My husband Matt, our dog Anya and I love to go on hiking adventures together, and I like to make sure Anya is safe in the car when we travel to the trailhead. When I first went out to purchase a car harness for her, I was overwhelmed by all the choices. Fortunately, there is an awesome independent website that tests car harnesses, crates, and carriers for safety and effectiveness in the case of an accident. It’s definitely worth checking them out – there are a lot of differences between different brands of harnesses and carriers and some are not effective at all in an accident. Check out the crash test videos on the website below:
Center for Pet Safety website
Anya has the Sleepypod Click-It Sport harness and she loves it. She can sit up or lay down in the back seat of our car and I can attach her leash and walk her while she is wearing it if I need to. However, I think any of the harnesses or carriers that pass the Center for Pet Safety’s crash testing are a great idea for your dog. I also really like Sleepypod’s mobile pet bed for cats. Not only does it keep your cat safe in the car, but at home you can zip off the top and use it as a bed for your cat. This can go a long way toward helping your cat be less anxious and frightened when they come to visit us too because you are transporting them in a place where they feel comfortable.
Emily Cornwell, DVM, PhD, CertAqV
Lyme disease is becoming increasingly common in our region and as many of you know it can be frustrating to treat in our dogs. The toughest part for us and for many veterinarians is how best to treat a dog that tests positive for Lyme antibodies on our 4DX heartworm test but isn’t showing any clinical signs (symptoms). Because Lyme antibodies can last for a long time, detecting antibodies doesn’t mean that there is actually disease that needs to be treated. It’s not only a pain to give twice daily antibiotics to your dog for a month when they are not necessary, it is also a good way to spread antibiotic resistance. There are sessions on this conundrum at every continuing education conference we go to with lots of varying opinions over the years!
Fortunately, the American College of Veterinary Internal Medicine recently published a consensus statement from a panel of experts in the field summarizing our current knowledge and providing recommendations going forward.
Veterinary medicine is an ever-evolving field – that is why we love it! Because of this new consensus statement, we are changing what we recommend for follow-up if your dog tests positive for Lyme antibodies on their annual 4DX heartworm test. If this occurs, we now recommend sending out a urinalysis to look for any evidence of protein in your dog’s urine since this can be a hidden sign of Lyme disease. As long as your dog does not have any protein in their urine and is showing no other signs of Lyme disease, no treatment is needed.
If you are worried about your dog’s risk of Lyme disease, any of our doctors are happy to discuss your pet’s individual lifestyle and risk. For all pets in this area, we recommend being on year round oral flea and tick prevention to help reduce the chance of Lyme disease as well as other tick-borne diseases. I have found ticks on my dog, Anya, in the middle of winter after walking her on a paved path around our neighborhood! For dogs that are at a higher risk based on their lifestyle, we also recommend vaccinating for Lyme disease.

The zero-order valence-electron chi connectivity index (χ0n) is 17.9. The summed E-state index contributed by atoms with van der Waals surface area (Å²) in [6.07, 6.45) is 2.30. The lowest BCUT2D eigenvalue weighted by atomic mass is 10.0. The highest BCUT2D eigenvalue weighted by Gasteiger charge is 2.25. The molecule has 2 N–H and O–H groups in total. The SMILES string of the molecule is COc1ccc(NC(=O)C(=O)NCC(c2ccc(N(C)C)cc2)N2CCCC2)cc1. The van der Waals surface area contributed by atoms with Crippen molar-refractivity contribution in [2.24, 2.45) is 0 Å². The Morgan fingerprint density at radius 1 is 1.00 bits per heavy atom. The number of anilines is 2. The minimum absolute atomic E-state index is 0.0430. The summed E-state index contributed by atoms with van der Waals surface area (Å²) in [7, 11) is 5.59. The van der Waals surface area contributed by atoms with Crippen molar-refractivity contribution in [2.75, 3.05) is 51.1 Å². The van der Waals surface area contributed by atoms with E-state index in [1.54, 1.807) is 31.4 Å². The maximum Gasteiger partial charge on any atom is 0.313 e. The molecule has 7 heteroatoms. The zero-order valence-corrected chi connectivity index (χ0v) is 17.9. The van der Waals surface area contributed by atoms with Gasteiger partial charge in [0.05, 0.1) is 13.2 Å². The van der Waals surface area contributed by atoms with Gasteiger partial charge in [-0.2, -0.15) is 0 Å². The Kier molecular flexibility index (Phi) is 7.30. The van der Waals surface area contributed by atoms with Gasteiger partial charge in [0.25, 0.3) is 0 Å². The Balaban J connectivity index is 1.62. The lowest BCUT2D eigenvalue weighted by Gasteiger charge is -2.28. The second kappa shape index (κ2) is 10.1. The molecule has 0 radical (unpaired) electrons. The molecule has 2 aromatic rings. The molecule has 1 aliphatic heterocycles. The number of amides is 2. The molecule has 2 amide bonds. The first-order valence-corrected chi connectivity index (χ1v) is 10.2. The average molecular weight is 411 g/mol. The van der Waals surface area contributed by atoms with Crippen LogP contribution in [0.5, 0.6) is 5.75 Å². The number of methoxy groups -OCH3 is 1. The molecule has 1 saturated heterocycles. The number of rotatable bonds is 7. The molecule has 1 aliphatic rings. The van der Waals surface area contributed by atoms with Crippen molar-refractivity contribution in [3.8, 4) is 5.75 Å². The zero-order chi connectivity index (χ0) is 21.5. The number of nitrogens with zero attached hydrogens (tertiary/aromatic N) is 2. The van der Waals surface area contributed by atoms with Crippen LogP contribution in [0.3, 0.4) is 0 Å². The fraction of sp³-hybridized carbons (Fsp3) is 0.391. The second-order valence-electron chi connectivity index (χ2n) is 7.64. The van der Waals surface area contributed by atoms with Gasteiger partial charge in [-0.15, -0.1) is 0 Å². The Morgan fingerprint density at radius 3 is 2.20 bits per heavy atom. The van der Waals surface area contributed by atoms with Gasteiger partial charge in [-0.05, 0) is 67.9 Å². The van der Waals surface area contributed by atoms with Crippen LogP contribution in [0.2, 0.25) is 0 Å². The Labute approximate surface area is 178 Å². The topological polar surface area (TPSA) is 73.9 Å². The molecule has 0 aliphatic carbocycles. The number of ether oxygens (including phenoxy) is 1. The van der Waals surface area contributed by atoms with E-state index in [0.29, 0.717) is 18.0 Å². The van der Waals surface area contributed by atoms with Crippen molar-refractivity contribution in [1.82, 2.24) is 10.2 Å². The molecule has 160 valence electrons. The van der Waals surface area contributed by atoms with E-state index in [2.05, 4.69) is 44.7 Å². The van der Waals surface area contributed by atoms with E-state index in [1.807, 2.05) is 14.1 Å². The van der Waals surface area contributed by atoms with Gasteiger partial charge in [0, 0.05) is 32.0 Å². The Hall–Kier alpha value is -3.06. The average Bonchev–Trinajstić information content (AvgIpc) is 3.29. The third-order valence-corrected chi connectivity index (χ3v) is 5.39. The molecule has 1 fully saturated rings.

Written by Emily Cornwell, DVM, PhD, CertAqV
Map from the Companion Animal Parasite Council showing the percentage of dogs in Maryland that have tested positive for Lyme disease so far this year. Dogs in Montgomery County are considered at a high risk of infection with 6.31% of dogs in our county testing positive for Lyme disease so far this year.
Last winter my husband, John, and I took an incredible trip to Hawaii (the Big Island and Kauai). While on a hike through a beautiful canyon on the Big Island, we found an abandoned dog that was severely dehydrated and exhausted. We carried him to the top of the canyon, and after searching (to no avail) for his owner, we took him to a local veterinarian to get some basic treatment, and found him a home. We have stayed in contact with his wonderful new owner, and he is doing wonderfully!
Upon realization that this had been the highlight of our incredible trip, we decided to base our next trip around giving back. My husband and I are going to Otovalo, Ecuador, where we’ll be volunteering with an organization called World Vets (worldvets.org). It’s a bit of a trek to get to Ecuador, with pretty much a day of traveling on either end, but we’re super excited for a variety of reasons. We will be working to improve the health and welfare of animals, which is an issue near and dear to our hearts, we absolutely love to travel, and we both love experiencing new cultures, languages, FOODS, and animals/people. We have a particular affinity in our travels for places that are volcanically active, so Ecuador fits right in! After a week of work in a clinic in Otovalo, we plan to explore in and around Quito, with (hopefully) a day hike at one of the nearby volcanoes. We look forward to sharing stories and pictures about our adventures, so stay tuned…
Written by Lisa Challberg, DVM, cVMA
Below are a couple of pictures of Neville the pup when he was found in Hawaii.
Have you ever wondered what your dog is thinking? I certainly wonder that, on a daily basis! I have learned a ton about basic dog behavior from my dog, Violet. Violet gets picked up from our house most days for a few hours of play with Sam (a lovely and incredibly dog savvy human) and a number of other dogs—an awesome service offered by Dog’s Day Farm. I was particularly intrigued when Sam sent me a video of Violet’s first meeting with a new dog to the group, Cherry (please see the first video at the bottom of the post). She is not acting aggressively or doing anything wrong, but wow! Violet’s tail is straight up in the air, WAGGING though, her hackles are raised slightly, and she is standing face to face with the other dog. From her body language, you can see that Violet is reacting slightly, and nervous about the new dog. Once you’ve watched the video, now watch the second video—in this one, she is completely relaxed and just wants to play. This has been a reminder to me that wagging tails are absolutely not always signs of friendliness, and it’s important to keep an eye on your dog’s comfort level-you are your dog’s advocate, so if something makes them uncomfortable, it’s your job to work on helping them actually feel more comfortable in that situation, not necessarily to respond in a way that you expect. Thanks for reading, and have a wonderful day!
Written by Lisa Challberg, DVM, cVMA